Why greenwashing will stop the fashion industry reaching its potential

Woman in green dress at Fashion Week

Words by Nathália Grisard

As Fashion Week comes to London, Conduit member and GNGR Bees founder, Nathália Grisard, reflects on what her experience working as a model and entrepreneur has taught her about greenwashing, consumer responsibility and the potential for a cleaner and more creative fashion industry.

I threw on my puffer jacket & beanie and wandered down towards Kensington Gardens with my golden retriever, Sammy.

It was a mild yet bright September morning and we saw a few familiar faces, as well as lots of unfamiliar ones. I paused for a moment – the images of people in Pantone colour-coordinated outfits was both perplexing and strangely familiar. I quickly put two and two together: it’s Fashion Week.

I smiled to myself: a world that was once so familiar to me now seems so distant. Teenage Nathália was captivated by the trappings of the fashion world – the bright lights, catwalk, hair and make-up, private drivers and travelling – ignorant to what lay below that shiny surface. As my time in the industry went on, the façade started to fracture, giving glimpses of something I realised I didn’t want to be a part of.

Sammy and I stopped by a tree and watched the models for a while, waiting backstage before they passed through the curtains, gliding down the runaway. Though it looked like any other fashion show, this year there was a heavy undercurrent. The fashion world has long been criticised for various reason but it felt as though for the first time this year that criticism had gained mainstream momentum. As I watched the show get underway, I felt reassured of the position I had taken when I decided it was time for me to change paths.

I was first exposed to the inner workings of the fashion world when working as a model for big fashion houses. For all the critique I may level at this industry, at its best fashion was, and is, an art form; it holds the incredible power to be transformative. On the other hand, the industry does itself a disservice because all of this beauty is built on ugly foundations. I don’t want the fashion industry to be destroyed – in fact, I want the complete opposite.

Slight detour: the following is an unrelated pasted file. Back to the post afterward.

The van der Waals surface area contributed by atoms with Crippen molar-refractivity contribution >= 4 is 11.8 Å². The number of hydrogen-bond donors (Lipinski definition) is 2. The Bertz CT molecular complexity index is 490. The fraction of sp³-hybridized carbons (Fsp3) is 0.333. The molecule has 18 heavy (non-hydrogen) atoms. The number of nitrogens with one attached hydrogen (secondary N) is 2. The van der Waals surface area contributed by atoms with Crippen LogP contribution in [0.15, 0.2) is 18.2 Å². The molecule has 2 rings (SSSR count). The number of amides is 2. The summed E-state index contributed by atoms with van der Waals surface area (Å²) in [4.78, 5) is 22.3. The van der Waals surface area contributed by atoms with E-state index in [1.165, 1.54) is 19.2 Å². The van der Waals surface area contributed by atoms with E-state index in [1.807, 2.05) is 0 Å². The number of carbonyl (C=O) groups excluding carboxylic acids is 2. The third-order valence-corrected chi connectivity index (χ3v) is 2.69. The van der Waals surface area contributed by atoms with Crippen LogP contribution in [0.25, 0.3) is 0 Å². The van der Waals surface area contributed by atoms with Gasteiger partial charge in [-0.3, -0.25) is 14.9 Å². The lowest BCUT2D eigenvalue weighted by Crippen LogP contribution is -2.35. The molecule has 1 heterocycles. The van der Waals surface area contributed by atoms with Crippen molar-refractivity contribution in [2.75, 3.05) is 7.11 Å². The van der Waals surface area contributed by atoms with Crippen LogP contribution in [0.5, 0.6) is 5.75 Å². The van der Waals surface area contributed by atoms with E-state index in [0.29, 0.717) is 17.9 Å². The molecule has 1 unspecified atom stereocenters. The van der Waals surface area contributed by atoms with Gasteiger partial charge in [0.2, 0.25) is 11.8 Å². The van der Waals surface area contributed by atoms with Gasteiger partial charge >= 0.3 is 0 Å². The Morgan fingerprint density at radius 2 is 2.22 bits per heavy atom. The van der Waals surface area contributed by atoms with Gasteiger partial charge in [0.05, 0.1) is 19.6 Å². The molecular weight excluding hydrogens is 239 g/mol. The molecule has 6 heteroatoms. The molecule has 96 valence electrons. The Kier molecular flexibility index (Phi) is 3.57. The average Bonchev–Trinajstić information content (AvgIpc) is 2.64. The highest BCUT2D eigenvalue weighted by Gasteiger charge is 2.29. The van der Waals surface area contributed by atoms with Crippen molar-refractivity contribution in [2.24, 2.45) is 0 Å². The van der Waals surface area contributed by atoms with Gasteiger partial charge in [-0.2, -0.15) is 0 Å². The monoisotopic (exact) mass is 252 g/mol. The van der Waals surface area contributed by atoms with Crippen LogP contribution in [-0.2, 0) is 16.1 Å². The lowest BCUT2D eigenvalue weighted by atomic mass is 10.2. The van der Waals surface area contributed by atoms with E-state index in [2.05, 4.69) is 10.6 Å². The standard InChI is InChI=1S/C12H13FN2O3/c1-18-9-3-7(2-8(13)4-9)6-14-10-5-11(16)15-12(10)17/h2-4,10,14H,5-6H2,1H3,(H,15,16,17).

The rise of greenwashing

As we are all increasingly aware, the fashion industry has a lot to answer for when it comes to the environment, human rights and animal welfare. A trend that perhaps has the most to answer for on all three of these fronts is fast fashion. Fast fashion is the concept that by the time you have bought an item of clothing from the shop, taken it home, cut its tags and put it on your body, it is already outdated – and this is purely done to drive profits. The fear that anyone could be seen on social media in the same outfit more than once is enough to terrify any teen (and maybe not just teens).

Although we are becoming more conscious as consumers, this has led to a new, and even more worrying trend: greenwashing. Greenwashing is a two-way street: the responsibility lies not only with brands but also with individuals. We’ve entered into a greenwashing bargain, where we tell the fashion industry, ourselves and anyone that listens, that we want to be green. The fashion industry responds by taking token steps that are just enough to appease our fickle conscience. Looking closely, however, it’s obvious that these half measures (at most) aren’t going to be enough to make a lasting social and environmental impact. The most significant casualty in this greenwashing bargain continues to be sustainability.

Balancing profit with purpose

It is because I have so much love for fashion that the current system disappoints me. It is, after all, possible to live in a world where businesses are not only driven by profitability but also by the exciting chase of creating products that align with the current sustainability agenda for the world we all want to see in the future. We must disrupt the greenwashing cycle but to do that effectively, both companies and individuals must sign the deal.

So, how is it that we do this?

I don’t know an absolute answer but here are some ways we can begin: for companies, it is about making your social and environmental impact just as important as your profits and aligning yourself to be open and honest about what your company is doing well and what it can improve. For the individual, is not about shifting responsibility onto companies and governments before first looking at, and changing, our own habits: the way we think, consume and act.

For now, each time I come out of the station and walk down New Bond Street on my way to The Conduit, I find those glossy window displays and new outfits less and less appealing.

About Nathália Grisard

Nathália is an entrepreneur with a passion to raise and inspire others in the field of sustainable fashion. She is the founder of GNGR Bees, an activewear brand that aims to continuously reduce waste and environmental impact on every part of its supply chain. GNGR Bees works with social enterprises and charities around the world in order to reclaim, recycle & up-cycle disposed materials to make every component of the business’ supply chain – from the product to the packaging – with as little waste as possible. When Nathália isn’t working, she is playing with her two golden retrievers in the park or doing something active with her husband. She loves boxing, travelling, meditation and acro yoga.